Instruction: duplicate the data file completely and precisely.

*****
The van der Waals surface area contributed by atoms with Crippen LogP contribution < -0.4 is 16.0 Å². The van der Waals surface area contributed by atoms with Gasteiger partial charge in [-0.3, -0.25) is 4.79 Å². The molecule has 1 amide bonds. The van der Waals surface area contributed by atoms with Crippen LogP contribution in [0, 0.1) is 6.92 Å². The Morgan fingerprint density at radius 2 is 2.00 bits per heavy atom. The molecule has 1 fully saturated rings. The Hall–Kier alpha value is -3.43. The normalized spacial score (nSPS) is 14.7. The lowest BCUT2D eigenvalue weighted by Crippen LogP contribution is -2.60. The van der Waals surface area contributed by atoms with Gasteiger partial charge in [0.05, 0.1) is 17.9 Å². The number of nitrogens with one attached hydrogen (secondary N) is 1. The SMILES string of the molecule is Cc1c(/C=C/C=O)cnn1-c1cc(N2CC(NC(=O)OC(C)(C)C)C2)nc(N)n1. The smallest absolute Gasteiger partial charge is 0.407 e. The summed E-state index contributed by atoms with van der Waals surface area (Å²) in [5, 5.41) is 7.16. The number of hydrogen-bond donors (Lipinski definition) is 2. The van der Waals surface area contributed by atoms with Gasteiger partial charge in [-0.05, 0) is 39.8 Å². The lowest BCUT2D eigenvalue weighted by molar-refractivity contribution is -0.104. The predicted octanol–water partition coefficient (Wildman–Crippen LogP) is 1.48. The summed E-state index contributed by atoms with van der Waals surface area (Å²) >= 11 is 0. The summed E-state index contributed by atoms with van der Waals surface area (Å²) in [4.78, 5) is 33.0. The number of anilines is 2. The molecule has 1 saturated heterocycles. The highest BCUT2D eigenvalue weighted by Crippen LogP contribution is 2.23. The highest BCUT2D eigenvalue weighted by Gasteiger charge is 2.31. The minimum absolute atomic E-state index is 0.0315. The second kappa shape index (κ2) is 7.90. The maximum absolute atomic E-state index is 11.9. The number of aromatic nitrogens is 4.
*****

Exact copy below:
The van der Waals surface area contributed by atoms with Crippen LogP contribution < -0.4 is 16.0 Å². The van der Waals surface area contributed by atoms with Gasteiger partial charge in [-0.3, -0.25) is 4.79 Å². The molecule has 1 amide bonds. The van der Waals surface area contributed by atoms with Crippen LogP contribution in [0, 0.1) is 6.92 Å². The Morgan fingerprint density at radius 2 is 2.00 bits per heavy atom. The molecule has 1 fully saturated rings. The Hall–Kier alpha value is -3.43. The normalized spacial score (nSPS) is 14.7. The lowest BCUT2D eigenvalue weighted by Crippen LogP contribution is -2.60. The van der Waals surface area contributed by atoms with Gasteiger partial charge in [0.05, 0.1) is 17.9 Å². The number of nitrogens with one attached hydrogen (secondary N) is 1. The SMILES string of the molecule is Cc1c(/C=C/C=O)cnn1-c1cc(N2CC(NC(=O)OC(C)(C)C)C2)nc(N)n1. The smallest absolute Gasteiger partial charge is 0.407 e. The summed E-state index contributed by atoms with van der Waals surface area (Å²) in [5, 5.41) is 7.16. The number of hydrogen-bond donors (Lipinski definition) is 2. The van der Waals surface area contributed by atoms with Gasteiger partial charge in [-0.05, 0) is 39.8 Å². The lowest BCUT2D eigenvalue weighted by molar-refractivity contribution is -0.104. The predicted octanol–water partition coefficient (Wildman–Crippen LogP) is 1.48. The summed E-state index contributed by atoms with van der Waals surface area (Å²) >= 11 is 0. The summed E-state index contributed by atoms with van der Waals surface area (Å²) in [4.78, 5) is 33.0. The number of anilines is 2. The molecule has 1 saturated heterocycles. The highest BCUT2D eigenvalue weighted by Crippen LogP contribution is 2.23. The highest BCUT2D eigenvalue weighted by Gasteiger charge is 2.31. The minimum absolute atomic E-state index is 0.0315. The second kappa shape index (κ2) is 7.90. The maximum absolute atomic E-state index is 11.9. The number of aromatic nitrogens is 4.